BY VINAYAK CHAKRAVORTY
(November 15, 1947 – August 15, 2019)
She was the girl next door for an entire generation of Bollywood fans. Long before Vidya Sinha became a household name for GenNow viewers playing the soap grandma on shows such as “Kkavyanjali”, “Qubool Hai” and “Kullfi Kumarr Bajewala”, she rose to unlikely stardom in the seventies. In an era when the Bollywood heroine was getting a dash of emancipation and westernised oomph, Vidya was the sari-clad Bharatiya naari who exuded resolve and resilience on screen.
Vidya Sinha was an exception in Hindi commercial cinema for more than just that. She was unconventional in her choices in life as well as career, and the way she balanced both. She was already married when she shot to stardom doing “Rajnigandha” in 1974. Her first marriage happened in 1968, to Venkateshwaran Iyer, and the couple remained married till his death in 1996. Which means Vidya remained married all through her heydays as a star e something unthinkable back in the seventies, when actresses were known to marry in secret, since a marital status becoming public could affect stardom.
The quintessential Indian woman she represented became her USP, and she found ready roles in the genre of middle-of-the-road cinema e the seventies equivalent to the new-age multiplex movie, made on medium budget and flaunting no superstars, but banking entirely on content. Basu Chatterjee, a connoisseur of the genre, frequently cast her in his films.
Chatterjee’s cinematic idiom blended humour with gentle drama that reflected a socio-cultural comment on the times and its people. Vidya, with her believable image as a girl next door, became a talisman of sorts for the filmmaker’s works, along with actors as Amol Palekar and Sanjeev Kumar, who also exuded a similar image of realism through their acting.
Vidya and Amol Palekar saw hits such as “Rajnigandha” (1974), “Chhoti Si Baat” (1976) and “Safed Jhooth” (1977). With Sanjeev Kumar she had two major hits in 1978 e the family drama “Tumhare Liye” and BR Chopra’s comedy, “Pati Patni Aur Woh”.
The seventies in fact marked Vidya’s top form. In 1977, she balanced a realistic entertainer as Gulzar’s “Kitaab” (1977) with Raj N. Sippy’s action thriller “Inkaar”, starring Vinod Khanna and based on Akira Kurosawa’s High And Low.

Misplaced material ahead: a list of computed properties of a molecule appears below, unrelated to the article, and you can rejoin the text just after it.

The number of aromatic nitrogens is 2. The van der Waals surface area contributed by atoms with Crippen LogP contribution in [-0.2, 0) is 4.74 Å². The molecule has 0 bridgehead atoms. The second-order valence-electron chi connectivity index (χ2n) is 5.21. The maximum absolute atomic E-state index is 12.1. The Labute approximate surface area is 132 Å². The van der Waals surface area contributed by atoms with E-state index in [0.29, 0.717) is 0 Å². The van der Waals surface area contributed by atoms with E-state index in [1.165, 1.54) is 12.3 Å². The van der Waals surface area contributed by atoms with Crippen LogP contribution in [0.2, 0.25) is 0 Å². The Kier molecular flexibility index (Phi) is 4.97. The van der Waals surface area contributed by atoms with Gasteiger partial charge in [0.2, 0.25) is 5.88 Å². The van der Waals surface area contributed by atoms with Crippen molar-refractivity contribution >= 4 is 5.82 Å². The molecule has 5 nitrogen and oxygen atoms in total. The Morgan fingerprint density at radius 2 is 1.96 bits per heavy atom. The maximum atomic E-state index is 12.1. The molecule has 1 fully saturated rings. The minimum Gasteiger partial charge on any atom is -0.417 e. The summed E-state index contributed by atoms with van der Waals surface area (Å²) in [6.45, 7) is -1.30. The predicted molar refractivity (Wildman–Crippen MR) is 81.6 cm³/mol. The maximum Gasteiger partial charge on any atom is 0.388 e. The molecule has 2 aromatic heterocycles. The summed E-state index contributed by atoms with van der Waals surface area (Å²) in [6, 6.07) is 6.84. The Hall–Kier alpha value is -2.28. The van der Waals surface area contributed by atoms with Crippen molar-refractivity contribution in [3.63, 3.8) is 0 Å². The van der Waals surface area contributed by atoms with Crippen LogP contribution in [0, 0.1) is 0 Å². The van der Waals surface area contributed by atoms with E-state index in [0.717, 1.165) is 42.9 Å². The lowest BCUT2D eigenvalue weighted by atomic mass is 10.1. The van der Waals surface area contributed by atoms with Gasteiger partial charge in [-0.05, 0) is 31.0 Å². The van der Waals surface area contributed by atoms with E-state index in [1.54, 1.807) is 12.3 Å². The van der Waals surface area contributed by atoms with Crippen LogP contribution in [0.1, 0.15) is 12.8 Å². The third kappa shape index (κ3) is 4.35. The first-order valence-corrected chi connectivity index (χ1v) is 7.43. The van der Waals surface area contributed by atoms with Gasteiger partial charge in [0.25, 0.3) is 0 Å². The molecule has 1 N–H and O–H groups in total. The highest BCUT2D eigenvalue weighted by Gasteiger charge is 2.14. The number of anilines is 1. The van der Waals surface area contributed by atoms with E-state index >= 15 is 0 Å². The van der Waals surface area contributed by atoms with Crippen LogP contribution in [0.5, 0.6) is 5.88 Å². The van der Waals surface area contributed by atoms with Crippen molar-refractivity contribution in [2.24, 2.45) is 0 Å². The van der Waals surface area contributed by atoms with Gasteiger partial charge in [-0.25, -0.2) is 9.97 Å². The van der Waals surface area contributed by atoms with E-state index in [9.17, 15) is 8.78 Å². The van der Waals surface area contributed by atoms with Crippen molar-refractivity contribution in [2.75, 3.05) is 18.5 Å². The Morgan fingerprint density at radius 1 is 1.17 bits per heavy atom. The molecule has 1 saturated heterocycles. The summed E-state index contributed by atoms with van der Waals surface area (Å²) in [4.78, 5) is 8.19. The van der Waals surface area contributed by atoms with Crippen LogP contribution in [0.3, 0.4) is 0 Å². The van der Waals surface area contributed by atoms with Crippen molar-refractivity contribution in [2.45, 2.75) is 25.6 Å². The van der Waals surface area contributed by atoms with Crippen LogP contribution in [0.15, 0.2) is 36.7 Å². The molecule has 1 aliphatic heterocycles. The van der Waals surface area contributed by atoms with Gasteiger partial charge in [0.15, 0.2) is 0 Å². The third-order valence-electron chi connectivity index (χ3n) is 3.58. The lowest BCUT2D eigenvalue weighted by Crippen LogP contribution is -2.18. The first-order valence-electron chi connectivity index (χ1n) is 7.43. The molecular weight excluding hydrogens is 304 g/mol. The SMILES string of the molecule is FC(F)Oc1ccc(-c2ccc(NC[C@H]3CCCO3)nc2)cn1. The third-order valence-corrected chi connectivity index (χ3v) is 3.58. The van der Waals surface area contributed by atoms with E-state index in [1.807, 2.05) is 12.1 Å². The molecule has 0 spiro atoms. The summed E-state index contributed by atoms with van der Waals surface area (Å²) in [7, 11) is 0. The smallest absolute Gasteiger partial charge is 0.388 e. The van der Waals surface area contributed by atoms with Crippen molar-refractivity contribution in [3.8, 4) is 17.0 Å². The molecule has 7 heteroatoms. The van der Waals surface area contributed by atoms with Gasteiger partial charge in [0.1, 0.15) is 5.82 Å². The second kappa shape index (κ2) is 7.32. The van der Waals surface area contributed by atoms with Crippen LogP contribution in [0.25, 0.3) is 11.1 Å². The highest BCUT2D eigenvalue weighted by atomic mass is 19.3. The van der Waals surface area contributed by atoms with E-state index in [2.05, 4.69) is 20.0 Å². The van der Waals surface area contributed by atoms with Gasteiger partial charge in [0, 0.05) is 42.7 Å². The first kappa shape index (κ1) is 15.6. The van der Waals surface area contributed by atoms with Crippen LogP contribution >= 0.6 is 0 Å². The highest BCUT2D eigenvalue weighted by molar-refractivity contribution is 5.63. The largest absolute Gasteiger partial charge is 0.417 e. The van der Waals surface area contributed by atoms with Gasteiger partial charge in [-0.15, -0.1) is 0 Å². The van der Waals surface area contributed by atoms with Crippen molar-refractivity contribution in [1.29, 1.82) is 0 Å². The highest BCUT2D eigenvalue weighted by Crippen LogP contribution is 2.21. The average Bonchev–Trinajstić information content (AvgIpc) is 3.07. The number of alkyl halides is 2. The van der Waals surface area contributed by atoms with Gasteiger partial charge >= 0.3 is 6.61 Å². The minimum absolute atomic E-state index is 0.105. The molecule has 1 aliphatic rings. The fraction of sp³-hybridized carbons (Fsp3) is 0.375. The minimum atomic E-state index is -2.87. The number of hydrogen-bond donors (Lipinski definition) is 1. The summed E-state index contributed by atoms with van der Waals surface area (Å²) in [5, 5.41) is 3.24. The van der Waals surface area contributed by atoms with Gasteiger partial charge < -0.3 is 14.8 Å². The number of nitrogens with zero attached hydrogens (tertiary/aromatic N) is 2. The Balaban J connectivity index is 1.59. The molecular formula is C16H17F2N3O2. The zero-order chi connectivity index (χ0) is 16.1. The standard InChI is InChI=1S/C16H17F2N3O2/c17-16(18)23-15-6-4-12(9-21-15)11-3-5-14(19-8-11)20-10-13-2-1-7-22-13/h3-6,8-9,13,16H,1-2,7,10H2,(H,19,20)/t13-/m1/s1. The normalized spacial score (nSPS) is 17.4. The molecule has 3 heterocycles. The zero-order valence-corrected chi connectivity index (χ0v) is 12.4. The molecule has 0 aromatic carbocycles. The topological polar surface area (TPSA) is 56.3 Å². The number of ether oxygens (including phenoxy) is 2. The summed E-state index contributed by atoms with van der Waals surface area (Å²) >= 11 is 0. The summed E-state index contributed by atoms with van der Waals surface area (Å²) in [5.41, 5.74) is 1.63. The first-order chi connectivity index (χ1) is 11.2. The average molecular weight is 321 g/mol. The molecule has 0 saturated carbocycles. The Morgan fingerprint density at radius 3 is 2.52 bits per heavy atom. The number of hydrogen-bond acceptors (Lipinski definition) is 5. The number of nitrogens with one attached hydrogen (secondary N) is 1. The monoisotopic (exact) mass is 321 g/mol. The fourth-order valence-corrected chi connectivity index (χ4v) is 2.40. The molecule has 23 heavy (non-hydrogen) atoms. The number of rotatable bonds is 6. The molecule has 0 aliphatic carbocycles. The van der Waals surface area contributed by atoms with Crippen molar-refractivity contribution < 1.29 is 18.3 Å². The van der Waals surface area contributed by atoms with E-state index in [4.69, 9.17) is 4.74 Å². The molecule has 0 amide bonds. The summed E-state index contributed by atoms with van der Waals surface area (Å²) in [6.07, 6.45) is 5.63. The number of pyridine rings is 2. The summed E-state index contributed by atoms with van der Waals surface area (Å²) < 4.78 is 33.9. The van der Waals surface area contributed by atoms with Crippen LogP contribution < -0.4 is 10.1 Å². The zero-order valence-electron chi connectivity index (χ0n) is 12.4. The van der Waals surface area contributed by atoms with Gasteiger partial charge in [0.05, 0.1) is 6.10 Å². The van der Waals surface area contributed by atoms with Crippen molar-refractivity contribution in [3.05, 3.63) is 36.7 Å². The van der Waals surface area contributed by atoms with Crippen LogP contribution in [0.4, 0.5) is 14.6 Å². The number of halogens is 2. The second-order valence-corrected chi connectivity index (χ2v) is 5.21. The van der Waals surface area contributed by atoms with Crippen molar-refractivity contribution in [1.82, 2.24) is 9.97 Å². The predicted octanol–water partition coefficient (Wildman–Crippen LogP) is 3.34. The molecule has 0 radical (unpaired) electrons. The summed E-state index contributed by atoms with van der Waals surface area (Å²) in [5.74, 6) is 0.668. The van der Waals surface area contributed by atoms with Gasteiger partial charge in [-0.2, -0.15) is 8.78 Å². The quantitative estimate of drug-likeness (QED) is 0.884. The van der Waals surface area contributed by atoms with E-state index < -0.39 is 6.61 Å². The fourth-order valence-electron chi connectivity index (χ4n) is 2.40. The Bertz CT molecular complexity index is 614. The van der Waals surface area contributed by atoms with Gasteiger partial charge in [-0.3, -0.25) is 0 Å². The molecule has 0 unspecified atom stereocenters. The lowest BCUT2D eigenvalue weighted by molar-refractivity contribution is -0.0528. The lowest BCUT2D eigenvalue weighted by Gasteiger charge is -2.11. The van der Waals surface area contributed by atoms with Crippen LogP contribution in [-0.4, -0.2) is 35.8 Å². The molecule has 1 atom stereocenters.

Vidya Sinha is still recalled for her natural style of acting, in an era when being over-the-top with histrionics was considered the badge of success in commercial Hindi cinema. She owes her ease before the camera probably to two factors e she was born in a film family, and had a brief stint of modelling before entering films.
Her father was the screenwriter and producer Rana Pratap Singh e popularly known as Pratap A. Rana e who made films such as “Parwana”, (1947), “Vidya” (1948) and “Jeet” (1949).
Her run-up to modelling was an outcome of being crowned Miss Bombay. The victory brought offers from several brands in its wake.
It was during this phase that Basu Chatterjee spotted her and cast her in his 1974 film, “Raja Kaka” opposite Kiran Kumar. By the time he cast her again in “Rajnigandha” later in the same year, Vidya was already a star.
Not many know Vidya had a small role in Satyajit ray’s 1962 classic, “Kanchejungha”. She made a mark in a career where she played the heroine over just about 12 years.
By the eighties, trends were changing, and she had to find room for experimenting. An interesting departure in terms of image was Raj N. Sippy’s 1981 action drama, “Josh”, which cast Vidya in a negative role.
Vidya’s last prominent release on the big screen was the Salman Khan-starrer “Bodyguard” in 2011, where she had a supporting role. Lately, she had been one of Indian television’s favourite screen grandmothers.
Realising her space in Bollywood was shrinking, Vidya gave it all up by the nineties. In 2001, she went for a second marriage with an Australia-based doctor named Bhimrao Salunkhe. The couple got divorced in 2009, after Vidya complained of domestic abuse.
She is survived by a daughter, Jhanvi.